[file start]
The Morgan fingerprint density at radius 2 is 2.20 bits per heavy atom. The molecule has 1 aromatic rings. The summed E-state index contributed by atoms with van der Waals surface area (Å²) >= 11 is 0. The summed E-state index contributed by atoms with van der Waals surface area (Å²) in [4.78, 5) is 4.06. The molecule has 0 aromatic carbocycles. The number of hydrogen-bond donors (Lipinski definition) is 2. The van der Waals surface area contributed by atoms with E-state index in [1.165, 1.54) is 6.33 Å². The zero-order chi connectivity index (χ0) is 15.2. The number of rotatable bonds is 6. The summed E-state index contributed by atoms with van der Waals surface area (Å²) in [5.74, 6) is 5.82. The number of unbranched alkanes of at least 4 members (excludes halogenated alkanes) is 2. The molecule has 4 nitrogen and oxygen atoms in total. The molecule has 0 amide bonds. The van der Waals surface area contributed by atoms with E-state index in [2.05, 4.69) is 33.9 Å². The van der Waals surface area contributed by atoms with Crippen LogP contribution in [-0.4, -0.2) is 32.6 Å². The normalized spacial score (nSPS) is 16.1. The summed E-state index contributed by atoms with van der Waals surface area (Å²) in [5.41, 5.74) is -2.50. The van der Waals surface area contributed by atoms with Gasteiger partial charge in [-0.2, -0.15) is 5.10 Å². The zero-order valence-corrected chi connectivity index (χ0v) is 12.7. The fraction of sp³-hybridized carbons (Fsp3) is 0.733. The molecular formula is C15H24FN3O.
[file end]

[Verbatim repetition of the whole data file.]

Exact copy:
The Morgan fingerprint density at radius 2 is 2.20 bits per heavy atom. The molecule has 1 aromatic rings. The summed E-state index contributed by atoms with van der Waals surface area (Å²) >= 11 is 0. The summed E-state index contributed by atoms with van der Waals surface area (Å²) in [4.78, 5) is 4.06. The molecule has 0 aromatic carbocycles. The number of hydrogen-bond donors (Lipinski definition) is 2. The van der Waals surface area contributed by atoms with E-state index in [1.165, 1.54) is 6.33 Å². The zero-order chi connectivity index (χ0) is 15.2. The number of rotatable bonds is 6. The summed E-state index contributed by atoms with van der Waals surface area (Å²) in [5.74, 6) is 5.82. The number of unbranched alkanes of at least 4 members (excludes halogenated alkanes) is 2. The molecule has 4 nitrogen and oxygen atoms in total. The molecule has 0 amide bonds. The van der Waals surface area contributed by atoms with E-state index in [2.05, 4.69) is 33.9 Å². The van der Waals surface area contributed by atoms with Crippen LogP contribution in [-0.4, -0.2) is 32.6 Å². The normalized spacial score (nSPS) is 16.1. The summed E-state index contributed by atoms with van der Waals surface area (Å²) in [5.41, 5.74) is -2.50. The van der Waals surface area contributed by atoms with Gasteiger partial charge in [-0.2, -0.15) is 5.10 Å². The zero-order valence-corrected chi connectivity index (χ0v) is 12.7. The fraction of sp³-hybridized carbons (Fsp3) is 0.733. The molecular formula is C15H24FN3O.